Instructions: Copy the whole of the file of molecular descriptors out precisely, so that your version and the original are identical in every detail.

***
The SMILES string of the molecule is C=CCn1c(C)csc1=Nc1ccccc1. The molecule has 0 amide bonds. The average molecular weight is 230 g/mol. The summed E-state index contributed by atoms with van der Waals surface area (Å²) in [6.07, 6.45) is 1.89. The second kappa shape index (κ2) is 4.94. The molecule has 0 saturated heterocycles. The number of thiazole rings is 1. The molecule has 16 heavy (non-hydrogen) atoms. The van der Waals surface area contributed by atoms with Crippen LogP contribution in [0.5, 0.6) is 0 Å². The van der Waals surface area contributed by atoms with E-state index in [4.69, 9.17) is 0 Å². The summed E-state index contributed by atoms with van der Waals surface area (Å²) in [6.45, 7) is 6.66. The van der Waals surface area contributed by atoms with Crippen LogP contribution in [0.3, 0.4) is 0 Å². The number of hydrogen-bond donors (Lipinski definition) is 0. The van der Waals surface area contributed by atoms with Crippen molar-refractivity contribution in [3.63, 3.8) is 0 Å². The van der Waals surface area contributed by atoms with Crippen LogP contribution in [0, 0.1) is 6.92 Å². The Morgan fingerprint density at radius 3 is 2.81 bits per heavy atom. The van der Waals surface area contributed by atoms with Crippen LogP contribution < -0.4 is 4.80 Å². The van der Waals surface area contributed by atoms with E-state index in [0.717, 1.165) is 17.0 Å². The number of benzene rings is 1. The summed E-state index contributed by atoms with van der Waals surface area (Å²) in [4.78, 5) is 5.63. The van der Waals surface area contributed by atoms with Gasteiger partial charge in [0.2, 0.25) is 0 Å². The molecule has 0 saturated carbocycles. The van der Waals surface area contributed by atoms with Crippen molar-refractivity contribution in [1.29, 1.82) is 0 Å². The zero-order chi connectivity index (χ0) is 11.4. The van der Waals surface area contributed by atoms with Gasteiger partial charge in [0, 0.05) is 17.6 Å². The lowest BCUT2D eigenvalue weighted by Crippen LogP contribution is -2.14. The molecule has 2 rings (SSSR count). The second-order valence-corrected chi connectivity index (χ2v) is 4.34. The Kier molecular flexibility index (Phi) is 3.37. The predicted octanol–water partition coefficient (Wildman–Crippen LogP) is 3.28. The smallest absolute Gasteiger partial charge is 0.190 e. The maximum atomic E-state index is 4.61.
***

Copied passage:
The SMILES string of the molecule is C=CCn1c(C)csc1=Nc1ccccc1. The molecule has 0 amide bonds. The average molecular weight is 230 g/mol. The summed E-state index contributed by atoms with van der Waals surface area (Å²) in [6.07, 6.45) is 1.89. The second kappa shape index (κ2) is 4.94. The molecule has 0 saturated heterocycles. The number of thiazole rings is 1. The molecule has 16 heavy (non-hydrogen) atoms. The van der Waals surface area contributed by atoms with Crippen LogP contribution in [0.5, 0.6) is 0 Å². The van der Waals surface area contributed by atoms with E-state index in [4.69, 9.17) is 0 Å². The summed E-state index contributed by atoms with van der Waals surface area (Å²) in [6.45, 7) is 6.66. The van der Waals surface area contributed by atoms with Crippen LogP contribution in [0.3, 0.4) is 0 Å². The number of hydrogen-bond donors (Lipinski definition) is 0. The van der Waals surface area contributed by atoms with Crippen molar-refractivity contribution in [3.63, 3.8) is 0 Å². The van der Waals surface area contributed by atoms with Crippen LogP contribution in [0, 0.1) is 6.92 Å². The Morgan fingerprint density at radius 3 is 2.81 bits per heavy atom. The van der Waals surface area contributed by atoms with Crippen LogP contribution < -0.4 is 4.80 Å². The van der Waals surface area contributed by atoms with E-state index in [0.717, 1.165) is 17.0 Å². The number of benzene rings is 1. The summed E-state index contributed by atoms with van der Waals surface area (Å²) in [4.78, 5) is 5.63. The van der Waals surface area contributed by atoms with Gasteiger partial charge in [0.2, 0.25) is 0 Å². The molecule has 0 saturated carbocycles. The van der Waals surface area contributed by atoms with Crippen molar-refractivity contribution in [1.29, 1.82) is 0 Å². The zero-order chi connectivity index (χ0) is 11.4. The van der Waals surface area contributed by atoms with Gasteiger partial charge in [0, 0.05) is 17.6 Å². The lowest BCUT2D eigenvalue weighted by Crippen LogP contribution is -2.14. The molecule has 2 rings (SSSR count). The second-order valence-corrected chi connectivity index (χ2v) is 4.34. The Kier molecular flexibility index (Phi) is 3.37. The predicted octanol–water partition coefficient (Wildman–Crippen LogP) is 3.28. The smallest absolute Gasteiger partial charge is 0.190 e. The maximum atomic E-state index is 4.61.